If this hadn’t really happened, Disney would have had to make it up. But a high school science teacher did tell the baseball team he coached that if they won the division title he would try out for the major leagues. And they did and he did and Jim Morris did become the oldest rookie in 40 years. And then, when he went in as relief pitcher in his first major league game, he struck out the first player at bat. Sometimes, life just is a Disney movie.
And this story turns out to make a very nice movie indeed, thanks to not one but two irresistible underdog-with-a-dream stories, dignified-but-heartwarming direction by John Lee Hancock, and a hit-it-out-of-the-ballpark performance by Dennis Quaid.
A leisurely prologue sets the scene. After a mystical fairy tale about some nuns and wishing and rose petals, we meet a boy who lives for baseball. It is the one constant in his life as his family moves from one Army base to another around the country. When they finally find a place to stay, it is Texas, where the only game anyone cares about is football.
Fade into the present, when Morris (Quaid) is happily married, with deep roots in that same dusty Texas town. He had his shot at the big leagues, but didn’t make it. We don’t learn the specifics, but we see a big scar twisting around his shoulder. And as he tells his son, “It’s never one thing” that derails you.
Morris is the high school baseball coach. But it is still a football town, and no one pays much attention to the team. One day, Morris throws a few balls to the catcher and the team is impressed with the power of his arm. When he challenges them to try harder, they challenge him back. If he wants them to dream big, he will have to show them the way. So he promises that if they win the division title, he will try out for the major leagues.
He never expects it to work. But the boys turn into a team and they start winning games. And so Morris ends up going to the try-outs, though he has to take his kids along. It turns out that despite what had always been thought to be the incontrovertible rule that pitches slow down as pitchers get older, Morris is throwing faster than ever, up to 98 miles an hour.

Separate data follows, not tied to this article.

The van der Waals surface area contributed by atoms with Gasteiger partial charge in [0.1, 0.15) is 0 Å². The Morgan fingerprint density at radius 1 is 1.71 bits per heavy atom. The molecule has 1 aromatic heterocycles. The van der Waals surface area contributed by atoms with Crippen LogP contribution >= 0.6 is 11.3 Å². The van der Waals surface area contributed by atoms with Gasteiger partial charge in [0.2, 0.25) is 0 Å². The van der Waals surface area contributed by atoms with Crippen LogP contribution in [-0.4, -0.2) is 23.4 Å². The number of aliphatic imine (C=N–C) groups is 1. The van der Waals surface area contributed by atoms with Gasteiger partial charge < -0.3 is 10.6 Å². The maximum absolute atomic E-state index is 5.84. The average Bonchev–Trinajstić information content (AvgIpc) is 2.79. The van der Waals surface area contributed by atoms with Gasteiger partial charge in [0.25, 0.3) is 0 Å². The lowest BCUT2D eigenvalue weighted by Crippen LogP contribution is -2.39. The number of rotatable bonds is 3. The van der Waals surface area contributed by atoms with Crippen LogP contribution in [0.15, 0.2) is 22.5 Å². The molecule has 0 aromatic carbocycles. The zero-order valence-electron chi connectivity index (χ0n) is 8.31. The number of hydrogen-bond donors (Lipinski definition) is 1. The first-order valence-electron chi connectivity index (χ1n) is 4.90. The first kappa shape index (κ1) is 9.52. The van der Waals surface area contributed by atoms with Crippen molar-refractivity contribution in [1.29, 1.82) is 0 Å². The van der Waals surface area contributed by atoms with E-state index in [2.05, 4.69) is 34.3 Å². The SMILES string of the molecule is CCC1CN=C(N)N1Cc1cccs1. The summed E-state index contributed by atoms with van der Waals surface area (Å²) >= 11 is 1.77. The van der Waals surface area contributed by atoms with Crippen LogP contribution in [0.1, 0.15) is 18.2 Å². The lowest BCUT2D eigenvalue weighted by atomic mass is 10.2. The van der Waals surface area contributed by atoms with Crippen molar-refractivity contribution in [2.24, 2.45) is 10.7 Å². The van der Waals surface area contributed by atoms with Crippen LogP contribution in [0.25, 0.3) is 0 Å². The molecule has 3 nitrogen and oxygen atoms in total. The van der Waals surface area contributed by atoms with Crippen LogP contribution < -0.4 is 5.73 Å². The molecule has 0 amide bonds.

But dreams ask a lot of us. The success of the team has brought a coaching offer from a bigger school. Morris can take it and give his family a more comfortable life. Or he can accept the offer to play on a minor league team, with the slim hope that he might get picked up by the major leagues.
His dream asks a lot of him, but it asks a lot from his family, too, perhaps more than is fair to expect.
Well, we know what happens next. We probably even predict that at some point Morris will think about quitting but will rediscover the simple joys of baseball by watching some kids play. And we might not care too much about some dramatic embellishments, like the awkwardly inserted reconciliation with his father and the way the minor league coach tells Morris the big news, which would be unforgivably torturous if it happened in real life. But the dream is so pure and Quaid is so good that most audiences will be happy to go along.
Parents should know that although the movie is rated G, it will not be of much interest to younger kids. And some children might be upset by the scenes of Morris with his father, who is cold and unsympathetic, or by the financial problems faced by the family. There are references to divorce and remarriage.
Families who see this movie should talk about our responsibility to help those we care about try to make their dreams come true and to share the dreams of those we love. It was the way Morris believed in his team and the way they believed in him that made both their dreams come true. Morris’s father tells him that it is “okay to think about what you want to do until it is time to do what you were meant to do.” How do you know when it is time to put a dream aside?
For some reason, there are more great movies about baseball than about any other sport. Families who enjoy this movie will also enjoy The Sandlot, Rookie of the Year, It Happens Every Spring, and “Angels in the Outfield,” either the 1951 or 1994 versions. Older teens and adults will also enjoy Field of Dreams.